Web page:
We have finally arrived at the last post of our series of the proof that linear regression indeed is a sharp learner.

Recall that in the first post we began by motivating linear regression as a problem on predicting house prices and quickly came to understand there was a beautiful way to frame this probem abstractly:

given any set of features $\mathfrak{X}$ and fd Euclidean space of labels $\mathfrak{y}$, as well as dataspace $\mathfrak{D}$ satisfying the separation condition for a finite dimensional hypothesis space $\mathfrak{H}\subset \mathfrak{y}^{\mathfrak{X}}$, is it possible to find a map $$h:\mathfrak{D} \longrightarrow \mathfrak{H}$$ such that $c(\Delta, h_\Delta)=\min_{h \in \mathfrak{H}} c(\Delta,h)$ where $$ c(\Delta, h)=\sum_{(x,y)\in \Delta}\vert \vert y-h(x)\vert\vert^2 $$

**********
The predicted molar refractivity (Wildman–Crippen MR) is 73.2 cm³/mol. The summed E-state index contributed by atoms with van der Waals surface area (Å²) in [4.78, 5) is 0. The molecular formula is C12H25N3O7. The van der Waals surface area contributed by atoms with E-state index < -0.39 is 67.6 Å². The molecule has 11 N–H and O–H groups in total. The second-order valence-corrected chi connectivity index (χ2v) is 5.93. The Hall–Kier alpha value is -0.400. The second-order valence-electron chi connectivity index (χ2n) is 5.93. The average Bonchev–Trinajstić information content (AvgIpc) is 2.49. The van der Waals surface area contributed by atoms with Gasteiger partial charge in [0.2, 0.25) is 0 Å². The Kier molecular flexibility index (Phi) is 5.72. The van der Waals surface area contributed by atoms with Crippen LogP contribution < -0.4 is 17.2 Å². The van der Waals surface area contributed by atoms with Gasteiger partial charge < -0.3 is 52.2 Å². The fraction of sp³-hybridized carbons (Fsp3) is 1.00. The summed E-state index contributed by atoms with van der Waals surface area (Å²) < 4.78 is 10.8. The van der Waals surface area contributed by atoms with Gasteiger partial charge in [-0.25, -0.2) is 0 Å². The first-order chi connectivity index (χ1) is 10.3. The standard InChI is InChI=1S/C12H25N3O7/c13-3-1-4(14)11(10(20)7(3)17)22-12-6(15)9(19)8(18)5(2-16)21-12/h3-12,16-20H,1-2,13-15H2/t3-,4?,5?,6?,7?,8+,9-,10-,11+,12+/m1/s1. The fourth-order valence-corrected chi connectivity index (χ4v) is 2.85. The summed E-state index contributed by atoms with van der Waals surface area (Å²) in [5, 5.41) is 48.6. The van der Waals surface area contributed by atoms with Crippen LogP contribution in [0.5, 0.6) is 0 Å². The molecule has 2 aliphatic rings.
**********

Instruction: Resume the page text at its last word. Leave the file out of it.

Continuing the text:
Wen then proved in a subsequent post that this claim was indeed true. This relied heavily on a lesser known linear algebraic object called the pseudo-inverse

Finally, we introduced coordinates on the feature space $\mathfrak{X}$ and label-space $\mathfrak{y}$ and showed in this case that all is right with the world so that indeed the solution to linear regression is given by the normal equation.

Thanks very much for following the series!

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